The insurance basics: property, liability, and people
Most people are familiar with the “everyday insurance” triad: automobile, home, and life. Unfortunately, that familiarity often doesn’t extend to the multifaceted fourth leg of the insurance chair for many: business insurance.
If you run a small business, what you don’t know about business insurance can hurt you.
The terminology used by the insurance industry often is overwhelming, but basically there are three types of insurance for your business: property, liability, and people.
Here’s a look at all three.
Property: covers building losses
Basic property insurance covers your business against unforeseen losses due to fire, lightning, vandalism, and other mishaps. Optional coverage can also be obtained (at additional cost) to cover against less likely events such as earthquakes and floods.
Property policies essentially fall into two groups. A “named-peril” policy will cover certain losses
resulting only from causes that the policy identifies. An “all-risk policy” covers any type of loss except for those specified in the policy.
The difference is important—one policy specifies what it will cover, while the other identifies losses that it won’t. So pay close attention to these details.
Once you decide what sort of protection you need, think about what items you will need to cover. This checklist is not comprehensive, but it contains items worth considering:
- Buildings, whether owned or leased
- Inventory and supplies
- Machinery and boilers
- Office equipment, including furniture, computers, printers, and fax machines
- Valuable accounting and other paper records
- Automobiles, trucks and construction equipment
- Intangible property such as trademarks
Since it’s a good idea to buy insurance based on replacement value, it’s necessary to take stock of your business and list the items that you have, along with their replacement values. Make sure you look beyond the obvious, such as notebook PCs and signs not attached to a building. Once you have the
list, decide exactly what items are worth insuring and make sure they are covered by the policy.
Liability: gives you legal protection
Liability insurance provides coverage in case your business is sued for something it did—or didn’t do—that resulted in property damage or injury to someone. This type of claim is common these days, given the extensive number of lawyers offering contingency fees for their services (if they don’t win, their client doesn’t pay). One classic example is someone who slips and falls on your premises and sues for the loss of income (and possibly medical problems) while they were unable to work.
Liability insurance covers the cost of damages awarded to the injured party, as well as the costs associated with your defense in a lawsuit. Consider these guidelines to determine the amount of coverage. One way is to use a recent liability settlement in an industry related to yours as a guide. Another option is to base coverage on your business’s total assets. Check with your trade association and your insurance broker before making final decisions.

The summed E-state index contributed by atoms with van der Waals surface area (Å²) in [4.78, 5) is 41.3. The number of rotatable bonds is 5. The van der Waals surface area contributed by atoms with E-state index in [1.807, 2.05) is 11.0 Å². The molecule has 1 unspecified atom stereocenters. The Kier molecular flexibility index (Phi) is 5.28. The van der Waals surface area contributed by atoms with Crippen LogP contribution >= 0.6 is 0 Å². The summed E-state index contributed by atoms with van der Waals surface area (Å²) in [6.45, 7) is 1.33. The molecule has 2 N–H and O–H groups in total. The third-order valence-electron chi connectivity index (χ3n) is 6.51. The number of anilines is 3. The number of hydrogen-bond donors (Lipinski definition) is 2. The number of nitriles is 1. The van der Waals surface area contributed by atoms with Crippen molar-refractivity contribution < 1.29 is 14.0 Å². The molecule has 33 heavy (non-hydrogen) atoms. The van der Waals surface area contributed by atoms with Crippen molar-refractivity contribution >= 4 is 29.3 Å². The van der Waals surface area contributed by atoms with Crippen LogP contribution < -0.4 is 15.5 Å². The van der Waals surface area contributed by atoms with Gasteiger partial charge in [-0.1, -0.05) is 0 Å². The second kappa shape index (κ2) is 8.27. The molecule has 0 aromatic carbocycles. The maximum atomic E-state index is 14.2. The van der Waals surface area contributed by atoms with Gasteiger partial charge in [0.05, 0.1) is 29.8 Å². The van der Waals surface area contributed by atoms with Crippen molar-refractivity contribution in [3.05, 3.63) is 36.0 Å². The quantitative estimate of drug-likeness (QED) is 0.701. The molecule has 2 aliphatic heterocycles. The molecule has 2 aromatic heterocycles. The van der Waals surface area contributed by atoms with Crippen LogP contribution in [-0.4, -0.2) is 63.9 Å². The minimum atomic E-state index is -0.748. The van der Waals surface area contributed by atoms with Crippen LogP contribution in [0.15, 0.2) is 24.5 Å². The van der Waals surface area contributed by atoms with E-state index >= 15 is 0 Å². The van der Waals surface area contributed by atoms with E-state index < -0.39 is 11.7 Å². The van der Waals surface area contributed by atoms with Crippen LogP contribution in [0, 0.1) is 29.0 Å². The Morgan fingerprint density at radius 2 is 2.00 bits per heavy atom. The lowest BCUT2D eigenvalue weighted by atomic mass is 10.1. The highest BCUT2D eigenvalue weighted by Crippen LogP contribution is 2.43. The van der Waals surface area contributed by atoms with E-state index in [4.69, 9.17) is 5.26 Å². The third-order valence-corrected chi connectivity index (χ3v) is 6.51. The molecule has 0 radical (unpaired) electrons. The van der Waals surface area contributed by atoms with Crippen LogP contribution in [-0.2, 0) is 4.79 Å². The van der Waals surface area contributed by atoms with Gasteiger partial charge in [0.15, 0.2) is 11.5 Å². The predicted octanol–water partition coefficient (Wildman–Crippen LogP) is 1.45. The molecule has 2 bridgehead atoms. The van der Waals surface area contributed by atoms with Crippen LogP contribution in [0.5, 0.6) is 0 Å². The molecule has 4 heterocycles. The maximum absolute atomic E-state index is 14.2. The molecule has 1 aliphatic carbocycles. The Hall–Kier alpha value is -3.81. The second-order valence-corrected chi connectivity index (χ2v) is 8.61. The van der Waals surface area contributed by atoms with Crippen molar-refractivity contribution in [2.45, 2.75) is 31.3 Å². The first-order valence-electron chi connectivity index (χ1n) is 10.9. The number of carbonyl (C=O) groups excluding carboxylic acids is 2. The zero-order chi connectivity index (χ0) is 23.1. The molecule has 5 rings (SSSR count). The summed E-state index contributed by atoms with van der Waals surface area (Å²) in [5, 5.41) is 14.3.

Many insurance companies offer broad coverage in a single policy by combining property and liability insurance coverage into a business owner’s policy. Unfortunately, it may not be adequate is some cases. For example, it may suffice for a two-person computer consulting firm, while a restaurant with a lot of customer traffic may need more extensive liability coverage.
Note, too, that liability coverage will not protect you against claims for nonperformance of a contract. That’s covered by professional liability or “errors and omissions” insurance. If you’re in the engineering consulting business, for instance, you’ll want to look into this. (Check out TechInsurance (www.techinsurance.com) for an explanation of the coverages in this area.)
Wrongful termination of employees, sexual harassment, and race- or gender-based lawsuits are generally covered by employment practices liability insurance.
People: health and workers’ comp
A health plan covering the medical and dental needs of your workers is optional. Workers’ compensation insurance, on the other hand, is state-mandated coverage for injuries and illnesses that are job-related, and required by employers in every state except Texas. A workers’ compensation policy may pay medical, disability income, rehabilitation, and also death benefits.
It’s important that you check with your state’s labor department for its definition of “employee.” It can include a full-time, 40-hour-a-week person as well as someone who works only a few hours a week.
Choosing an insurance agent or broker
It’s never wrong to admit that you may need help in selecting the best insurance coverage for your business. That can come from either an insurance agent or a broker. An insurance agent represents an insurance company and sells only products from that firm. A broker, on the other hand, represents more than one company and is free to suggest any number of solutions.
When selecting an agent or broker, the National Federation of Independent Business recommends that you not limit your search to the phone book or online directories. Ask for referrals from other business owners, particularly those with insurance needs comparable to yours.
Make sure the agent you choose has professional accreditation, such as the CPCU (Certified Property and Casualty Underwriter) or CIC (Certified Insurance Counselor).